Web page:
With DC returning to physical comics distribution in just under two weeks, some fans are wondering how additional comics distributors managed to enter the market without upsetting the exclusivity long enjoyed by Diamond Comics Distributors, who have suspended operations amid the novel coronavirus pandemic that has put a halt to much of the comics industry (and the larger world economy). The answer is deceptively simple, if you have been following this since it began: two major comics retailers appear to have set up their own distribution companies -- and then activated website in the last couple of weeks -- likely with the express intent of managing this crisis.
Comic book retailers have been hit hard by the COVID-19 pandemic; they are trying to keep selling their backstock and keeping as many employees on the clock as they can without bankrupting themselves in the process. Foot traffic is non-existent since most of their customers are under instruction to stay at home and avoid crowds, and stores have resorted to running skeleton crews to manage online orders, just to keep some revenue coming in.
Shortly after Diamond announced that they would stop accepting new shipments of product from their vendors, DC suggested that they were exploring options to keep the comics market moving. Rumors at the time centered on DC partnering with big comics retailers, and the two names that came up time and time again were DCBS -- Discount Comic Book Service, one of the largest online comics vendors in North America -- and New York's Midtown Comics.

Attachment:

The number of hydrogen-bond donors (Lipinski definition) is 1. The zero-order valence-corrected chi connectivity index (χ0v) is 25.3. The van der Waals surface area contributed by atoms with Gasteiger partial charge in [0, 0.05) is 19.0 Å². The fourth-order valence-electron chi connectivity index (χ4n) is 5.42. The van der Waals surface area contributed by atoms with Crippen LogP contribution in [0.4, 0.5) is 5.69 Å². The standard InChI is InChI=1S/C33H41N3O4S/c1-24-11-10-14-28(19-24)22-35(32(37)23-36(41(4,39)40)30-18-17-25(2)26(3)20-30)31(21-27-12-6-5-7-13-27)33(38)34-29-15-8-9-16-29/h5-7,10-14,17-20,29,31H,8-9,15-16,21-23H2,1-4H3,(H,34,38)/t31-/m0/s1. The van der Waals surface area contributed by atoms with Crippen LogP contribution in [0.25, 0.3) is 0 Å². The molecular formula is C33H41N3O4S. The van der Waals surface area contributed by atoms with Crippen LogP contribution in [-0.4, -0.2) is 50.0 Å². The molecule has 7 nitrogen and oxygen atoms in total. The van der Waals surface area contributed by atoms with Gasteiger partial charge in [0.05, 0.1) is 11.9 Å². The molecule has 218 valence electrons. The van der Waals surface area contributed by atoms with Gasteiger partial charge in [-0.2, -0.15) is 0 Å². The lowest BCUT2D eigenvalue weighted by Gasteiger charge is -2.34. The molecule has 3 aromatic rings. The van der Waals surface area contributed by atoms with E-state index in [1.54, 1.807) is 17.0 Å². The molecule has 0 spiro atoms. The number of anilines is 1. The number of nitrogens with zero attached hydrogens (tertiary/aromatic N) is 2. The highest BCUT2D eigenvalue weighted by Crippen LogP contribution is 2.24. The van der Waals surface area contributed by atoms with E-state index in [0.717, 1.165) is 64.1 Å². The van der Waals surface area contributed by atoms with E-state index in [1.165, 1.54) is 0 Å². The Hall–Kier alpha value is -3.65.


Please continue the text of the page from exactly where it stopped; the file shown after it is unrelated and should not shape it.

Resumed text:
It now appears that those businesses are the ones taking on DC's non-Diamond distribution chores, under the names of Lunar Distribution (DCBS) and UCS (Midtown). Bleeding Cool did some sleuthing and got the story out before anybody else, but ComicBook was already working on rumors along the same lines and can confirm their report is accurate.
UCS registered their website back on April 8 and Lunar on April 13, both anonymously through GoDaddy. Anonymity can be used for a wide variety of reasons, and in this case it seems likely that, with rumblings that Midtown and DCBS could be involved in DC's plans, they wanted to keep their domain registrations off of anybody's radar until they were ready to make today's announcement.
Diamond's current plan is to resume distribution in mid to late May, which might mean that DC is distributing sooner than most other publishers. It remains to be seen whether DC's move to the new distribution companies is something that other publishers can, or will want to, emulate. It's possible that DC's deal involves some level fo exclusivity, although that seems unlikely.
The comic shop market has been hit hard by the closure of Diamond, effectively the only mainstream distributor of American comics, and the halt of foot traffic to stores amid the novel coronavirus pandemic. Comic book and film professionals, as well as fans and others, have banded together using the Creators 4 Comics campaign to generate revenue for the Book Industry Charitable Foundation, which helps small booksellers and comic book stores stay afloat.
DC will resume same-day digital distribution for new comics when comics return to shops on April 28. The company said that collectibles, which have a longer distribution timeline, will have their own, separate announcement once the plans are sorted out.